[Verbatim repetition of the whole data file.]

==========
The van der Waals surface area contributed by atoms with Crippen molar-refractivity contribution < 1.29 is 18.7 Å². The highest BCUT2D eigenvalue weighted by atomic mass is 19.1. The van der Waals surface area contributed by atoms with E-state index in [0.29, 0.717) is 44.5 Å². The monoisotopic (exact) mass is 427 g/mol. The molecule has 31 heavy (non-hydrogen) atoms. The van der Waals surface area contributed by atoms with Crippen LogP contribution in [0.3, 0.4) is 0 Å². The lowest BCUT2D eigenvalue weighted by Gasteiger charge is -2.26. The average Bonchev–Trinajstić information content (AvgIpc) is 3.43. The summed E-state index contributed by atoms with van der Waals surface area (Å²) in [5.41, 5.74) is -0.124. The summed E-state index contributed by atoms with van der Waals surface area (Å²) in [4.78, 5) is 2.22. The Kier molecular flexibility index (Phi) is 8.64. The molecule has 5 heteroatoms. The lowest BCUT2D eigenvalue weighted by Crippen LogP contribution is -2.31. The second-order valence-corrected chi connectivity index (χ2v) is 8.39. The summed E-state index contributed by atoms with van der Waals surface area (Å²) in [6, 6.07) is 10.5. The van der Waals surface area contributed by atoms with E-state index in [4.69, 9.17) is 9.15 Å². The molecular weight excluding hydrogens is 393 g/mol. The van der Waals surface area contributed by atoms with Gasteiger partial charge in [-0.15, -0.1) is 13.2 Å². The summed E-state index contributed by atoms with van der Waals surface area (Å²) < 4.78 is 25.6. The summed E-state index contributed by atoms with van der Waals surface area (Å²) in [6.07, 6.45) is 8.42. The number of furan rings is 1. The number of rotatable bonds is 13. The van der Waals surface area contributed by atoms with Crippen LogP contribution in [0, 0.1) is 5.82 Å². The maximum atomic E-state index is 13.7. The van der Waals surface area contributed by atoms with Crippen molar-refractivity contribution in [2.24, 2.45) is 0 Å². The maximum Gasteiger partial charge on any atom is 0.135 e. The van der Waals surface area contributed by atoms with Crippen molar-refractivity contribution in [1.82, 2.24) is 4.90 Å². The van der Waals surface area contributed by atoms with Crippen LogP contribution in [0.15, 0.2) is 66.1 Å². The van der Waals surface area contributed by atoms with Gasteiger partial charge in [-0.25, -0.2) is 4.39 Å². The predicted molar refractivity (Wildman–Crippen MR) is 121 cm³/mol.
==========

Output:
The van der Waals surface area contributed by atoms with Crippen molar-refractivity contribution < 1.29 is 18.7 Å². The highest BCUT2D eigenvalue weighted by atomic mass is 19.1. The van der Waals surface area contributed by atoms with E-state index in [0.29, 0.717) is 44.5 Å². The monoisotopic (exact) mass is 427 g/mol. The molecule has 31 heavy (non-hydrogen) atoms. The van der Waals surface area contributed by atoms with Crippen LogP contribution in [0.3, 0.4) is 0 Å². The lowest BCUT2D eigenvalue weighted by Gasteiger charge is -2.26. The average Bonchev–Trinajstić information content (AvgIpc) is 3.43. The summed E-state index contributed by atoms with van der Waals surface area (Å²) in [5.41, 5.74) is -0.124. The summed E-state index contributed by atoms with van der Waals surface area (Å²) in [4.78, 5) is 2.22. The Kier molecular flexibility index (Phi) is 8.64. The molecule has 5 heteroatoms. The lowest BCUT2D eigenvalue weighted by Crippen LogP contribution is -2.31. The second-order valence-corrected chi connectivity index (χ2v) is 8.39. The summed E-state index contributed by atoms with van der Waals surface area (Å²) in [6, 6.07) is 10.5. The van der Waals surface area contributed by atoms with E-state index in [4.69, 9.17) is 9.15 Å². The molecular weight excluding hydrogens is 393 g/mol. The van der Waals surface area contributed by atoms with Gasteiger partial charge in [-0.15, -0.1) is 13.2 Å². The summed E-state index contributed by atoms with van der Waals surface area (Å²) < 4.78 is 25.6. The summed E-state index contributed by atoms with van der Waals surface area (Å²) in [6.07, 6.45) is 8.42. The number of furan rings is 1. The number of rotatable bonds is 13. The van der Waals surface area contributed by atoms with Crippen LogP contribution in [0, 0.1) is 5.82 Å². The maximum atomic E-state index is 13.7. The van der Waals surface area contributed by atoms with Crippen molar-refractivity contribution in [2.24, 2.45) is 0 Å². The maximum Gasteiger partial charge on any atom is 0.135 e. The van der Waals surface area contributed by atoms with Crippen molar-refractivity contribution in [1.82, 2.24) is 4.90 Å². The van der Waals surface area contributed by atoms with Crippen LogP contribution in [0.15, 0.2) is 66.1 Å². The van der Waals surface area contributed by atoms with Gasteiger partial charge in [-0.25, -0.2) is 4.39 Å². The predicted molar refractivity (Wildman–Crippen MR) is 121 cm³/mol.